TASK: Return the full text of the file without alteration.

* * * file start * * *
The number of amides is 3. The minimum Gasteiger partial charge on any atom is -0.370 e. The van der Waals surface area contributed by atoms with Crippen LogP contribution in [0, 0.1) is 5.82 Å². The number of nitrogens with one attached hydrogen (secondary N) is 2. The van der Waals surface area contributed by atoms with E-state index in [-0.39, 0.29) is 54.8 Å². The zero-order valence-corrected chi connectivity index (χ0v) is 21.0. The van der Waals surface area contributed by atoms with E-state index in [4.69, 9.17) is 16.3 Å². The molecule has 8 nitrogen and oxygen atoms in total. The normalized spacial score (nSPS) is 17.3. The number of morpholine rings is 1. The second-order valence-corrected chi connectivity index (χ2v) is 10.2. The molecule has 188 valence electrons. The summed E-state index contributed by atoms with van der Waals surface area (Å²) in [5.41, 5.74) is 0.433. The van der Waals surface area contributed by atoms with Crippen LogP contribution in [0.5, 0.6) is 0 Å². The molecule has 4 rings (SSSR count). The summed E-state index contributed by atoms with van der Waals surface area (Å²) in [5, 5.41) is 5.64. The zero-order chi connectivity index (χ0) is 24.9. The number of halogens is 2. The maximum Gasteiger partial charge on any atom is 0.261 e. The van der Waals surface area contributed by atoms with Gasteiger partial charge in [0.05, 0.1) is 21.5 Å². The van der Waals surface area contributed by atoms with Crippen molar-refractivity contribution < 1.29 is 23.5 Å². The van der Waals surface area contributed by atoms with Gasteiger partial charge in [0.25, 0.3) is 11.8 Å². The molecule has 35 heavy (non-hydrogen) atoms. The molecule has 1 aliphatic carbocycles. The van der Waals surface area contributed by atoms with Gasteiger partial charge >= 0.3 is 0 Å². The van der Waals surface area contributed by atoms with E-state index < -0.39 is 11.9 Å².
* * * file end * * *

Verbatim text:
The number of amides is 3. The minimum Gasteiger partial charge on any atom is -0.370 e. The van der Waals surface area contributed by atoms with Crippen LogP contribution in [0, 0.1) is 5.82 Å². The number of nitrogens with one attached hydrogen (secondary N) is 2. The van der Waals surface area contributed by atoms with E-state index in [-0.39, 0.29) is 54.8 Å². The zero-order valence-corrected chi connectivity index (χ0v) is 21.0. The van der Waals surface area contributed by atoms with E-state index in [4.69, 9.17) is 16.3 Å². The molecule has 8 nitrogen and oxygen atoms in total. The normalized spacial score (nSPS) is 17.3. The number of morpholine rings is 1. The second-order valence-corrected chi connectivity index (χ2v) is 10.2. The molecule has 188 valence electrons. The summed E-state index contributed by atoms with van der Waals surface area (Å²) in [5.41, 5.74) is 0.433. The van der Waals surface area contributed by atoms with Crippen LogP contribution in [0.5, 0.6) is 0 Å². The molecule has 4 rings (SSSR count). The summed E-state index contributed by atoms with van der Waals surface area (Å²) in [5, 5.41) is 5.64. The zero-order chi connectivity index (χ0) is 24.9. The number of halogens is 2. The maximum Gasteiger partial charge on any atom is 0.261 e. The van der Waals surface area contributed by atoms with Gasteiger partial charge in [0.05, 0.1) is 21.5 Å². The van der Waals surface area contributed by atoms with Crippen molar-refractivity contribution < 1.29 is 23.5 Å². The van der Waals surface area contributed by atoms with Gasteiger partial charge in [0.25, 0.3) is 11.8 Å². The molecule has 35 heavy (non-hydrogen) atoms. The molecule has 1 aliphatic carbocycles. The van der Waals surface area contributed by atoms with Gasteiger partial charge >= 0.3 is 0 Å². The van der Waals surface area contributed by atoms with E-state index < -0.39 is 11.9 Å².